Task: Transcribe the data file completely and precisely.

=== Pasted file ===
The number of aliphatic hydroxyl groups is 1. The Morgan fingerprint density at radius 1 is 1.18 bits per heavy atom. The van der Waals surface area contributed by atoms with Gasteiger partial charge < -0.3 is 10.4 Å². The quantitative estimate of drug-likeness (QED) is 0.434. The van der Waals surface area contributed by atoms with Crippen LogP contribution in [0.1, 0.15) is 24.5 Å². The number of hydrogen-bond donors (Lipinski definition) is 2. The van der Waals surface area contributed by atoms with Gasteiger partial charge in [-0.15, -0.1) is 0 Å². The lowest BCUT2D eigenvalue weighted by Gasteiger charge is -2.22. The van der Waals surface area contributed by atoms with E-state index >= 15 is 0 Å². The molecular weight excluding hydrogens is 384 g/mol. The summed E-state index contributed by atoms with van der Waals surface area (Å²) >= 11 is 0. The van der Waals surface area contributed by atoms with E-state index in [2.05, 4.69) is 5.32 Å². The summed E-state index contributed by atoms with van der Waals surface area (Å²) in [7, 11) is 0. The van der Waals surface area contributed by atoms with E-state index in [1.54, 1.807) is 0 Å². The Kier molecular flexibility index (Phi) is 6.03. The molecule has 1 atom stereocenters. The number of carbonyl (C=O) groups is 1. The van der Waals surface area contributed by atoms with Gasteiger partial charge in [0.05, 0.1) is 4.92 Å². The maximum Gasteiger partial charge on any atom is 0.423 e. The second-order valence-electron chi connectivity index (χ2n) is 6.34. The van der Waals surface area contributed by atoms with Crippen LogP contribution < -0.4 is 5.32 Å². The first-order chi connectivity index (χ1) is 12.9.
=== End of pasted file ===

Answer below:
The number of aliphatic hydroxyl groups is 1. The Morgan fingerprint density at radius 1 is 1.18 bits per heavy atom. The van der Waals surface area contributed by atoms with Gasteiger partial charge < -0.3 is 10.4 Å². The quantitative estimate of drug-likeness (QED) is 0.434. The van der Waals surface area contributed by atoms with Crippen LogP contribution in [0.1, 0.15) is 24.5 Å². The number of hydrogen-bond donors (Lipinski definition) is 2. The van der Waals surface area contributed by atoms with Gasteiger partial charge in [-0.15, -0.1) is 0 Å². The lowest BCUT2D eigenvalue weighted by Gasteiger charge is -2.22. The van der Waals surface area contributed by atoms with E-state index >= 15 is 0 Å². The molecular weight excluding hydrogens is 384 g/mol. The summed E-state index contributed by atoms with van der Waals surface area (Å²) >= 11 is 0. The van der Waals surface area contributed by atoms with E-state index in [2.05, 4.69) is 5.32 Å². The summed E-state index contributed by atoms with van der Waals surface area (Å²) in [7, 11) is 0. The van der Waals surface area contributed by atoms with E-state index in [1.54, 1.807) is 0 Å². The Kier molecular flexibility index (Phi) is 6.03. The molecule has 1 atom stereocenters. The number of carbonyl (C=O) groups is 1. The van der Waals surface area contributed by atoms with Gasteiger partial charge in [0.05, 0.1) is 4.92 Å². The maximum Gasteiger partial charge on any atom is 0.423 e. The second-order valence-electron chi connectivity index (χ2n) is 6.34. The van der Waals surface area contributed by atoms with Crippen LogP contribution < -0.4 is 5.32 Å². The first-order chi connectivity index (χ1) is 12.9.